BBN: Homework 3 Lessons Learned

* In-progress draft of $Date: 2001/01/19 08:16:32 $ *

For DAML Homework Assignment 3, we developed software to generate DAML statements from GEDCOM.

Data Model

We essentially took the data model from the current GEDCOM standard.

Content Generation

We looked for more information on the upcoming XML implementation of GEDCOM, and for existing tools to convert GEDCOM into XML, but couldn't find any. Had an XML representation been available, we probably would have used XSLT to generate DAML content from it.

We also couldn't find an existing Java parser for GEDCOM.

We ended-up writing a Java program to parse GEDCOM files into a tree structure. From that, we add DAML statements (subject/property/object triples) to an RDF API model and use its mechanism to serialize the DAML model into XML.

Lessons Relearned

  1. RDF API again proved very useful for generating DAML content.
  2. The RDF API vocabulary generation tools offer significant benefits in reducing errors and coding efficiency. We generated vocabularies for our own ontology and for DAML+ONT.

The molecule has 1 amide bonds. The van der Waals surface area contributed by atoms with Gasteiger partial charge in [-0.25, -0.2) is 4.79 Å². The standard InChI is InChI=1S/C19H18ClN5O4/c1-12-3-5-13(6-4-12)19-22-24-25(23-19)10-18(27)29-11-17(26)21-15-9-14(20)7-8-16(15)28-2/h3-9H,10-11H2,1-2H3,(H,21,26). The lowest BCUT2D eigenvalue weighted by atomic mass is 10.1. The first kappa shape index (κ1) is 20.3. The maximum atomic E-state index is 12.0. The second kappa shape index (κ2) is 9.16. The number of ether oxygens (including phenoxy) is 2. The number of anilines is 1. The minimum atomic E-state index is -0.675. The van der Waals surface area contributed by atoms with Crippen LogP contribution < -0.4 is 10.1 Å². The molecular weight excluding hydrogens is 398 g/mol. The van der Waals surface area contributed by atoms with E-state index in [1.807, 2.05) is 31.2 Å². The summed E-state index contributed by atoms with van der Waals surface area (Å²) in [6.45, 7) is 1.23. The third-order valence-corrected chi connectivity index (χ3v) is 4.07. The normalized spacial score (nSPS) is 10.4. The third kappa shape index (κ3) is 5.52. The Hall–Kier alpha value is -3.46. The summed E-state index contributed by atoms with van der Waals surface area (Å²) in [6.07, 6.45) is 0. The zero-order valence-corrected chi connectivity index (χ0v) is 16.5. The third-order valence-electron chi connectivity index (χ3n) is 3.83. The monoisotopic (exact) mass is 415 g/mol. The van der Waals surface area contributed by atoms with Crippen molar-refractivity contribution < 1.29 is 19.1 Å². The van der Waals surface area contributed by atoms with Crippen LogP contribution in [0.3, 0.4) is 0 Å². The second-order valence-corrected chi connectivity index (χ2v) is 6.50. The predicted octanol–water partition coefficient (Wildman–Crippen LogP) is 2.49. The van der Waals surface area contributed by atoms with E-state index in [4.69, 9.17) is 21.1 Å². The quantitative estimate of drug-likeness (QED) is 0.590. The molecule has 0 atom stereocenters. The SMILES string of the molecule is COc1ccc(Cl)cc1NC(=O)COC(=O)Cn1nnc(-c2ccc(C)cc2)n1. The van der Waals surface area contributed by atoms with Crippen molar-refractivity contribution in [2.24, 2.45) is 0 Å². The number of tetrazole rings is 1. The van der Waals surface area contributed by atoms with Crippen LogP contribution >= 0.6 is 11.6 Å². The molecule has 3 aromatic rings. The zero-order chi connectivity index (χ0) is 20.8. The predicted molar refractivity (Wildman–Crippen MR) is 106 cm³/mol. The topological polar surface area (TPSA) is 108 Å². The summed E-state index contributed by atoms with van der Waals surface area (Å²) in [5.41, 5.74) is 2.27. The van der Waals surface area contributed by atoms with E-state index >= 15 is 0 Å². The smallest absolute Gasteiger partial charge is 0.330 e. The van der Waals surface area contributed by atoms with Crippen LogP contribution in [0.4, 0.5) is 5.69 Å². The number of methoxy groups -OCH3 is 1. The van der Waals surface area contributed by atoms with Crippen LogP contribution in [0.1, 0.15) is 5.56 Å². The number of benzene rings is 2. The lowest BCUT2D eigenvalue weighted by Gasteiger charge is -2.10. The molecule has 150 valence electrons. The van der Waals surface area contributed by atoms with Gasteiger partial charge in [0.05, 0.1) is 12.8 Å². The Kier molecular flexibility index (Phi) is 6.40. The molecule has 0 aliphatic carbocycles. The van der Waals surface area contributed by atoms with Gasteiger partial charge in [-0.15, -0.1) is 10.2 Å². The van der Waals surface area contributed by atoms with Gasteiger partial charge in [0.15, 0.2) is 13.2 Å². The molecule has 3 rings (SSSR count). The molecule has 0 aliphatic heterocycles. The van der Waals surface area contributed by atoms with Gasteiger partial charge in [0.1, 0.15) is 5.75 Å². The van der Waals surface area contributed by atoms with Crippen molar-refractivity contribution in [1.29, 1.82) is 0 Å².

3. For many applications (including our years application), an Object Centric View (OCV) is much easier to work with than the Statement Centric View provided by RDF API. We developed a NodeCenteredView package that may be generalizable for use as part of a higher-level DAML API. In particular, it supports XPath-like queries for property values. In contrast to XPath, however, queries can traverse "up" or "down" an arbitrary directed graph, not just a tree.

New Lessons

  1. The DAML+OIL example and walkthru are missing some important areas:
  2. Genealogy data raises relevant privacy concerns. Accepted practice is not to release data on living individuals without their explicit consent (this is often relaxed for public figures such as royalty). It's therefore a good example of DAML content private to an individual or a small family group.
  3. A (filtered for size) version of my private family tree is something I'd like to keep on my Palm Pilot (much better than manually keying in birthdays, etc.) particularly if I can link it to other DAML content such as current contact information.
  4. We were a little more adventurous than in DAML Homework Assignment 1 in our use of DAML language features, including subproperties and (soon) cardinality constraints. These worked well.

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